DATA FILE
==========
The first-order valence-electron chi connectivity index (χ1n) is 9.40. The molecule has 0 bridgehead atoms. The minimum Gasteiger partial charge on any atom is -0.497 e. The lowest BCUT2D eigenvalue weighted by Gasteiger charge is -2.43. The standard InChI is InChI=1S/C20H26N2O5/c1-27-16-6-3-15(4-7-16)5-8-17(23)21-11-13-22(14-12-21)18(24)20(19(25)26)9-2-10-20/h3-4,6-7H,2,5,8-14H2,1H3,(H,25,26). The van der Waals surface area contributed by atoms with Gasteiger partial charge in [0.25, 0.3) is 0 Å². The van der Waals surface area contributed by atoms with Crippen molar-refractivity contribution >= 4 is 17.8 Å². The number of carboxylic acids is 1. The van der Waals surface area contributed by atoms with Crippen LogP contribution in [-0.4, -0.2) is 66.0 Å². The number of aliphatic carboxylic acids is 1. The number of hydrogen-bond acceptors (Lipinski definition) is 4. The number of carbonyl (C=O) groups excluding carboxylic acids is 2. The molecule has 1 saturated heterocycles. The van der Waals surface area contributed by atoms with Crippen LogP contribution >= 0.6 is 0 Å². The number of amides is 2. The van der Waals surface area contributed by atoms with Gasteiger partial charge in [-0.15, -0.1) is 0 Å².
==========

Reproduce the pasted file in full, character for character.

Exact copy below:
The first-order valence-electron chi connectivity index (χ1n) is 9.40. The molecule has 0 bridgehead atoms. The minimum Gasteiger partial charge on any atom is -0.497 e. The lowest BCUT2D eigenvalue weighted by Gasteiger charge is -2.43. The standard InChI is InChI=1S/C20H26N2O5/c1-27-16-6-3-15(4-7-16)5-8-17(23)21-11-13-22(14-12-21)18(24)20(19(25)26)9-2-10-20/h3-4,6-7H,2,5,8-14H2,1H3,(H,25,26). The van der Waals surface area contributed by atoms with Gasteiger partial charge in [0.25, 0.3) is 0 Å². The van der Waals surface area contributed by atoms with Crippen molar-refractivity contribution >= 4 is 17.8 Å². The number of carboxylic acids is 1. The van der Waals surface area contributed by atoms with Crippen LogP contribution in [-0.4, -0.2) is 66.0 Å². The number of aliphatic carboxylic acids is 1. The number of hydrogen-bond acceptors (Lipinski definition) is 4. The number of carbonyl (C=O) groups excluding carboxylic acids is 2. The molecule has 1 saturated heterocycles. The van der Waals surface area contributed by atoms with Crippen LogP contribution >= 0.6 is 0 Å². The number of amides is 2. The van der Waals surface area contributed by atoms with Gasteiger partial charge in [-0.15, -0.1) is 0 Å².